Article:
Research data curation aims to give scholarly data context and ongoing care. Curation is a critical part of making data available and understandable to the researchers who collect it and to the broader scholarly community. Data curators have been working hard to ensure that the datasets associated with scholarly research live on and are “FAIR” – findable, accessible, interoperable, and reusable – by future generations. Organizations like the Inter-university Consortium for Political and Social Research (ICPSR, for short) help scholars add context to their datasets and submit them for long-term preservation. The ICPSR collection now holds datasets for over 15,000 studies in the behavioral and social sciences domains, including thematic collections such as the National Addiction & HIV Data Archive Program (NAHDAP); the National Archive of Data on Arts & Culture (NADAC); and the Resource Center for Minority Data (RCMD).

As part of their outreach to data creators from all domains, ICPSR sponsors Love Data Week each year. Love Data Week 2021, which runs February 8-12, celebrates the theme “Data: Delivering a Better Future.” (If you’re on Twitter, it’s #LoveData21).  Institutions around the world are celebrating Love Data Week with a wide variety of events, presentations, and online resources. The National Library of Medicine, for example, has published a list of “23 Things about Open Data.” Free webinars on data-related topics will take place all week, and there’s an opportunity to “Adopt a Dataset” from ICPSR – a way to highlight less well-known research studies that are nonetheless valuable.

Here are a few ways you can participate this year:

  1. Attend one of ICPSR’s Love Data Week webinars
  2. Researchers can “Adopt a Dataset” from ICPSR. Selecting a dataset is free, and topics include criminal justice, health, identity, immigration, and social networks. Datasets are available starting February 8th.
  3. Which datasets are most meaningful to you? Share a description of your favorite data collection in the comments.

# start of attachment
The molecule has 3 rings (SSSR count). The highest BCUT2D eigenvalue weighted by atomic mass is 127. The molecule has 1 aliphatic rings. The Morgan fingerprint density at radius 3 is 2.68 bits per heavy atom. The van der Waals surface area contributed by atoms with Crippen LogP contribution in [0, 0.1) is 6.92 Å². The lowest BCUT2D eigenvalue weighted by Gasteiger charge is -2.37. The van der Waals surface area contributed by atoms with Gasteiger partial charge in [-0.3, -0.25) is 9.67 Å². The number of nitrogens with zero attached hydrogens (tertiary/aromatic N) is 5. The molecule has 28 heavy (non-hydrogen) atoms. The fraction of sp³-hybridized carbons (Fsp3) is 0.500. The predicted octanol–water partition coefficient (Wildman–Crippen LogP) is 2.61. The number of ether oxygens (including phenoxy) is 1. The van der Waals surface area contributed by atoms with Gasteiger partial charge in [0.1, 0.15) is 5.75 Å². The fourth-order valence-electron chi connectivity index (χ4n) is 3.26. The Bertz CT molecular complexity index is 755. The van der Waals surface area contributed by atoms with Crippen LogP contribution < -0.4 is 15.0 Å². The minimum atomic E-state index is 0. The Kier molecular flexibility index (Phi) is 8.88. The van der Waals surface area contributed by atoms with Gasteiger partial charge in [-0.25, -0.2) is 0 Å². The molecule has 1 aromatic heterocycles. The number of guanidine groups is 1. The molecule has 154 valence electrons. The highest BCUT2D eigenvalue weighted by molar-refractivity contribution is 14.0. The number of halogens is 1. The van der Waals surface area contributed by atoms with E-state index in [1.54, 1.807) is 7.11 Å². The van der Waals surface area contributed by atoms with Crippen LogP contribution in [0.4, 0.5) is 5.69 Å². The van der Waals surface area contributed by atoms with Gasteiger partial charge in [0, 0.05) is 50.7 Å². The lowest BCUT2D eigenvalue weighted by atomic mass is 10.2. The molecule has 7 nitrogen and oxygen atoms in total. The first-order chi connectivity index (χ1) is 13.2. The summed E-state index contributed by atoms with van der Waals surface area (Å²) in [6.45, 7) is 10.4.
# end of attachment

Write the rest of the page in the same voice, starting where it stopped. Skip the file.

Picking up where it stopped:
For inspiration, here are some DISC/ZSR favorites:

I really like The Shakespeare and Company Project, which makes available datasets on membership, events, and book circulation from Shakespeare and Company, the famous Paris bookshop that published James Joyce’s Ulysses in 1922. The datasets are freely available for anyone wishing to learn more about the expatriate scene in Paris in the 1920s and 1930s, and the famous authors such as Gertrude Stein and Ernest Hemingway who were members of the Shakespeare and Company lending library. – Carrie

WFU Athletics Audio and Video Collection We created this digital collection in 2020 just before the surge of the COVID-19 pandemic. That March, the NCAA announced that Division I college basketball tournaments were cancelled. Being able to visit our digital collections and relive some of Wake’s best March Madness moments helped fill the void. – Mel

I’ve recently discovered Open AQ, an open, community-driven project that allows users to learn about the current air quality in just about any location around the world. The organization also offers a wide range of ways for community members to get involved in monitoring and improving air quality in their neighborhoods.  – Heather